Exercise May Lower Risk for Seven Cancer Types

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Bob Hallinan

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             Exercise is linked to a reduced risk of seven types of cancer, and the more physical activity the better, according to a study published in the Journal of Clinical Oncology. The study pooled data from nine studies, involving more than 755,000 adults. Among both men and women, the risk of kidney cancer was reduced by up to 17 percent, liver cancer by up to 27 percent and myeloma by up to 19 percent. Among men, increased exercise was linked to up to a 14 percent reduced risk for colon cancer. Among women, more physical activity was associated with up to a 10 percent lower risk for breast cancer and up to an 18 percent lower risk of both endometrial cancer non-Hodgkin lymphoma.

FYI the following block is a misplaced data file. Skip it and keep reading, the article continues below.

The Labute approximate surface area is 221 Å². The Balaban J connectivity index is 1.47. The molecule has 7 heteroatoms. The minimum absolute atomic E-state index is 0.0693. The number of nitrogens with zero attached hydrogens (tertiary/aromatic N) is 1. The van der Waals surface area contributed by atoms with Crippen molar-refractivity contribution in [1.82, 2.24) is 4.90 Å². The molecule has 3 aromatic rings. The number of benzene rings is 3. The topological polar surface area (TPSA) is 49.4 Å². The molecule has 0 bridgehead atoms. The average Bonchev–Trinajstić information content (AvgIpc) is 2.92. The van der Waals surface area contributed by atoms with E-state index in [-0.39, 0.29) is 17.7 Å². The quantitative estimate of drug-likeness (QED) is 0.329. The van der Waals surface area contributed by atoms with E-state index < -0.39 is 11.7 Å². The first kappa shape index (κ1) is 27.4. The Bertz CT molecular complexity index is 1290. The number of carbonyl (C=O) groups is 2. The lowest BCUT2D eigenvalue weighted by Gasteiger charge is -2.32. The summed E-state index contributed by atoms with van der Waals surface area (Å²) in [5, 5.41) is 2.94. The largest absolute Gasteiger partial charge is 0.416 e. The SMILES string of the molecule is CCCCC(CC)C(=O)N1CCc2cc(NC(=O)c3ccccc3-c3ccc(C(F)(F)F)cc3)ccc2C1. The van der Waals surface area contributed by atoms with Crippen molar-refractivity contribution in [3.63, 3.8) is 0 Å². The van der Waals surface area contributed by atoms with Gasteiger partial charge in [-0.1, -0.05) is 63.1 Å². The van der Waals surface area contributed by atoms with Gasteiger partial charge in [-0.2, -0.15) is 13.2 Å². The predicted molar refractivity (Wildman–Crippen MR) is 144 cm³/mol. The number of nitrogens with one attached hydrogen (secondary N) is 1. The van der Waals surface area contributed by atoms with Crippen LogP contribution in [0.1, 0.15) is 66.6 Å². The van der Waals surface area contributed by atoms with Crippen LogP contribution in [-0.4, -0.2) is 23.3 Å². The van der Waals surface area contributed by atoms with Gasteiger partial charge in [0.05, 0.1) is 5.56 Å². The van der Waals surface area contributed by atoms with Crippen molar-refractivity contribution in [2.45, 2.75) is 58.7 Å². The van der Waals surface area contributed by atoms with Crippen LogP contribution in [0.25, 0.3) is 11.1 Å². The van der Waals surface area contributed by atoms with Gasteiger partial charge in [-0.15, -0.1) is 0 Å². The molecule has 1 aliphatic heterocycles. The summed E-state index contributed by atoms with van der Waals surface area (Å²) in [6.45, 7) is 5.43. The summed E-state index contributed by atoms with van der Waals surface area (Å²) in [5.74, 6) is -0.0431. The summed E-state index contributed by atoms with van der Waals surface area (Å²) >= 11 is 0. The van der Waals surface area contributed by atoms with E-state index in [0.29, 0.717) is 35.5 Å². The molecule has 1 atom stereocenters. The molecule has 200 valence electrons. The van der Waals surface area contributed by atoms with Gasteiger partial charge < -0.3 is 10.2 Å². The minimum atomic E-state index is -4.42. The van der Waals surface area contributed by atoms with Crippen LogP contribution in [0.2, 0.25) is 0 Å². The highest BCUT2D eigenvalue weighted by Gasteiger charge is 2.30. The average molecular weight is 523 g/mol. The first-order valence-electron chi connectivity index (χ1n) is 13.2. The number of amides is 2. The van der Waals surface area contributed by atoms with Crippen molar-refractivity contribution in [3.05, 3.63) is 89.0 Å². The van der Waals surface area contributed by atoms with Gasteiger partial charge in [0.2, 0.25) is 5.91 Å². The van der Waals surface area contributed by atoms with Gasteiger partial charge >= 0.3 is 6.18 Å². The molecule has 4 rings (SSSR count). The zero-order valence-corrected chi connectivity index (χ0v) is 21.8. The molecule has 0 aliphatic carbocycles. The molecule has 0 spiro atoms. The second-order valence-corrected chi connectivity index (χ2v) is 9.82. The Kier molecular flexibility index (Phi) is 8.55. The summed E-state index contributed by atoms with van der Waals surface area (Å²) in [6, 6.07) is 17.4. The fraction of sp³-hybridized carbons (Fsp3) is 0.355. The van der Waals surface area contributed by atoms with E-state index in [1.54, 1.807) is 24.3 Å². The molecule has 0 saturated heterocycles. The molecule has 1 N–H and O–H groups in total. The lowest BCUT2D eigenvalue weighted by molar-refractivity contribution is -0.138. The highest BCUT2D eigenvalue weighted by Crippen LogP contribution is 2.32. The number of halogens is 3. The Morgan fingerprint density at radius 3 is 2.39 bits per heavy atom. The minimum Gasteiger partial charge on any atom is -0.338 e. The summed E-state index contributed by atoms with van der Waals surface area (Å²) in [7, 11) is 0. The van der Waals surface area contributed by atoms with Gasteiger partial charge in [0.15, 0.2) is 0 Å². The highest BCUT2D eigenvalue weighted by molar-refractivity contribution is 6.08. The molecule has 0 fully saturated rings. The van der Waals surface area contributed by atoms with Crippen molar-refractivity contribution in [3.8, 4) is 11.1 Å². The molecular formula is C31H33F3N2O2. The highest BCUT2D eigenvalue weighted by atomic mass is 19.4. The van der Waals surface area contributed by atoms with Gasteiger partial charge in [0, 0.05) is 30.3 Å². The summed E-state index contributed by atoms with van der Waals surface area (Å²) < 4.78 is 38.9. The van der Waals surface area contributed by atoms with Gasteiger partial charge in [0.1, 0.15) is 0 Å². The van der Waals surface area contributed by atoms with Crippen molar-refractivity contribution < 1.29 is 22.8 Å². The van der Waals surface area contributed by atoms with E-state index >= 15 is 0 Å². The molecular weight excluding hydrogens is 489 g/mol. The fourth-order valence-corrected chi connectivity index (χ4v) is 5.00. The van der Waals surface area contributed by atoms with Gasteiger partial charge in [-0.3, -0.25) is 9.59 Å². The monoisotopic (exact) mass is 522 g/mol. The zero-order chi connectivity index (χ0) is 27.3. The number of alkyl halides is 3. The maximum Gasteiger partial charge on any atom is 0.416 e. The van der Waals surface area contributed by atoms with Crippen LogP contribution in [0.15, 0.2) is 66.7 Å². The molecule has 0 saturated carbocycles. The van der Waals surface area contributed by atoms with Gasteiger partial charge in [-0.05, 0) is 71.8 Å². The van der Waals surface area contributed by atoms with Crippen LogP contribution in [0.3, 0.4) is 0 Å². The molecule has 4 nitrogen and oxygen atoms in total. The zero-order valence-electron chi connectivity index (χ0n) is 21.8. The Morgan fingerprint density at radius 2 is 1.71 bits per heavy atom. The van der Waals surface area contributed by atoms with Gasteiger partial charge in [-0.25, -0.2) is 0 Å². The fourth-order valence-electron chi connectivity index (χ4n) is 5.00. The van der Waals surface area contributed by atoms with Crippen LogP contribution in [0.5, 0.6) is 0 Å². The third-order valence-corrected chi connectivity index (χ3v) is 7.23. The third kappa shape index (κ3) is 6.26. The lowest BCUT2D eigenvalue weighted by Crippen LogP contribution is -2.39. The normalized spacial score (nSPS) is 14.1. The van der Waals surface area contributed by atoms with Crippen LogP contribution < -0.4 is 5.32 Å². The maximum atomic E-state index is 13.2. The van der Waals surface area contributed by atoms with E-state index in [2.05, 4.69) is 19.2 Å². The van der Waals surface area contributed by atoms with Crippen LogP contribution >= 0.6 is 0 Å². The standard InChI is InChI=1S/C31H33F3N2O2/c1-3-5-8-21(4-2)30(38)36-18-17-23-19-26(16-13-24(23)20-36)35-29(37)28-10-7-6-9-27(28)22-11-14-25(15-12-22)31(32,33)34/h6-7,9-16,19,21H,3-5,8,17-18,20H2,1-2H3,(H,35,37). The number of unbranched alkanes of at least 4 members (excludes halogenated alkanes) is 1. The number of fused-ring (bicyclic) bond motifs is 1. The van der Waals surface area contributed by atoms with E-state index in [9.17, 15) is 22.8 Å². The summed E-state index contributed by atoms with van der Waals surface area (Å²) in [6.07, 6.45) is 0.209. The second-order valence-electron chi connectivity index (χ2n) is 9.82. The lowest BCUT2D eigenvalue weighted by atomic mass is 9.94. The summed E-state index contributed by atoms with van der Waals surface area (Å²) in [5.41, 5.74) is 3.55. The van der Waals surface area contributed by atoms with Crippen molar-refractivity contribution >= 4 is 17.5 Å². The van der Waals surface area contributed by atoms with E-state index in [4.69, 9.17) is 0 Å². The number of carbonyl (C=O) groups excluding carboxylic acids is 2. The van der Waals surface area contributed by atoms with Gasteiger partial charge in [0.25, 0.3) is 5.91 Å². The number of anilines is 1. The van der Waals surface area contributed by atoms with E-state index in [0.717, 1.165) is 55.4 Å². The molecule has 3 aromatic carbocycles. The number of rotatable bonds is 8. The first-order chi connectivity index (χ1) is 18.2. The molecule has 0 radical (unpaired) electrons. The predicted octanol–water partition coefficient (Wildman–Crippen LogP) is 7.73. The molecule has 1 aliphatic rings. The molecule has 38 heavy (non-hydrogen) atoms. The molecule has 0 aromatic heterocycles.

The findings are not surprising to doctors at The University of Kansas Health System. In the video, Dr. Jeff Holzbeierlein, a urology surgeon, talks about the research, how it was conducted and what it shows. He also answers the question of why he thinks exercise may lower the cancer risk for these seven types of cancer.

            Dr. Jill Hamilton-Reeves is a cancer researcher and dietitian at The University of Kansas Health System who focuses on nutrition and cancer prevention. She says the role of nutrition in this study is extremely important, as it goes along with exercise. She says she’s noticed for a long time that cancer patients who exercise and eat right have much better results in dealing with the disease.

            Also in the video is Dr. Sarah Stolte, a weight management specialist at The University of Kansas Health System, who is excited by the study. She says while the study may not say that exercise is the sole reason for the reduced rate of some cancers, she knows firsthand the positive effects of consistent exercise. She talks about the right kinds of exercise, and suggests 150 to 300 minutes per week to have a real benefit.

            The video also includes an interview with Jeanne McGee, a 70-year-old woman who works out at the Kirmayer Fitness Center on the University of Kansas Medical Center campus. She talks about why exercise is such a big part of her life, and why she was excited to hear about the benefits shown in the new study. She is also shown in her workout routine.